The consequences of victory

William Safire

May 02, 1991|By William Safire

Washington -- IN THE AFTERMATH of victory in the Persian Gulf war, we made three clearly discernible blunders.

1. We deceived ourselves by putting our fear of Iraq's national dismemberment ahead of the natural pressure toward ethnic autonomy.

2. We were wholly unprepared for the cruelty of a crumbling regime toward its own people, and for the Kurds' willingness to face catastrophic deprivation in exodus rather than the predations of the ruling elite.

3. We foolishly allowed ourselves to become prisoners of our stated policy (to drive Iraqi forces from Kuwait) and thereby became powerless to pursue our real policy (to rid the world of Saddam Hussein's regime).

Let's recognize those mistakes not to point fingers, though that can be fun, but to pave the way to answering this question: How can we apply those costly lessons of postwar Iraq to avoid worse mistakes in the aftermath of victory in the Cold War? If we fail to read the gulf lessons, all three post-victory mistakes will be repeated on a global scale.

Gorbachev and Yeltsin may lock each other in desperate embrace, but the central regime in Moscow is losing its legitimacy as completely, though not as suddenly, as the regime in Baghdad did. The Soviet Union is a zombie nation, an empire of the unwilling, no longer held together by an idea, or an identity, or sense of purpose; it has defeated itself as completely as Iraq did by inviting its aerial destruction.

Economic collapse looms; even the men said to be in charge in the Kremlin admit that. An exodus of the fearful and the hungry is a likelihood; the rush of a million Jews allowed to leave is an indicator of the tens of millions of other Soviets who will be drawn toward an inhospitable Europe.

Political disintegration is a work in progress. The Baltic states are of right independent; other parts of the internal empire are determined to go; Russia and its remaining neighbor republics are lurching toward a looser union.

We are again unprepared for victory. We are so careful to avoid the appearance of triumphalism -- with President Bush murmuring his twin mantras of "mustn't gloat" and "mustn't get sucked in" -- that we risk watching the triumph of capitalism over communism turn into a series of internal disasters posing external dangers.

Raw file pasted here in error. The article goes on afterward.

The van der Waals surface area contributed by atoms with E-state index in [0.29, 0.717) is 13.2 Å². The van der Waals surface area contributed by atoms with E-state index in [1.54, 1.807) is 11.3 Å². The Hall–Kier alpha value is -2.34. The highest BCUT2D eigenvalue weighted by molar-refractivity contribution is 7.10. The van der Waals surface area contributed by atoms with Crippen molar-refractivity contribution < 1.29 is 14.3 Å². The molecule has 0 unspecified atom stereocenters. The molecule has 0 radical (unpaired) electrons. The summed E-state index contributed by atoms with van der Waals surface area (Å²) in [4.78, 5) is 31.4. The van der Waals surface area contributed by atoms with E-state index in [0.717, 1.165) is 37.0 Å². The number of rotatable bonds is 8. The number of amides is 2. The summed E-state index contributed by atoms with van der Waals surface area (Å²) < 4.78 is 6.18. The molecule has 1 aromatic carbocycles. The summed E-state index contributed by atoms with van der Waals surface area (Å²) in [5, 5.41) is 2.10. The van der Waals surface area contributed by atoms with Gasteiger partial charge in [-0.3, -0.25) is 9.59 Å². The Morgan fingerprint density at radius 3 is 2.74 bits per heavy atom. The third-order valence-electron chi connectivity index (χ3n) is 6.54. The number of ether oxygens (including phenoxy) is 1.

The first lesson of Iraq to apply to the Soviet implosion is this: hTC Stop treating the union of republics as more important than the welfare of the constituent peoples. Order and stability are not always found in the status quo; on the contrary, when the tectonic plates underlying nation-states begin to move, we heighten the pressure by failing to recognize new realities.

The second lesson has to do with our duty to intervene when a state's central leaders order their army to kill the people. We do not have the ability to intervene militarily in the self-defeated Soviet Union (or in China) as we do in defeated Iraq, but we now know we have the obligation to apply all the economic and diplomatic pressure we can bring to bear.

In this regard, the human rights dimension can no longer be derided as goody-goody; television pictures of "bloody Sunday" and instantaneous commentary have made moral judgment and the force of global revulsion a part of realpolitik.

The third lesson: We must not do in the ongoing Soviet collapse what we did in the sudden Iraqi collapse -- become captives of our stated goals to the detriment of our national purpose.

In assembling a great convoy, even a superpower must go as slowly as the slowest necessary ship; that's what we did in the gulf, limiting our stated goal far short of our real, well-known and avowedly unstated purpose. But when the stated goal has been reached and the purpose is in view, we should not become crabbed by our own rhetoric; we should pursue our purpose more publicly.

Our stated goal in the Soviet Union is stability and orderly change, but our officially unstatable purpose is to encourage the speediest move toward market salvation and the most sweeping devolution of political power.

Thus are morality and practicality, once antithetical, now intertwined. History is just beginning; the last standing superpower cannot escape involvement in the consequences of its success and its adversary's failure. As we have seen in the microcosm of Iraq, when we pretend otherwise, we put ourselves to shame.

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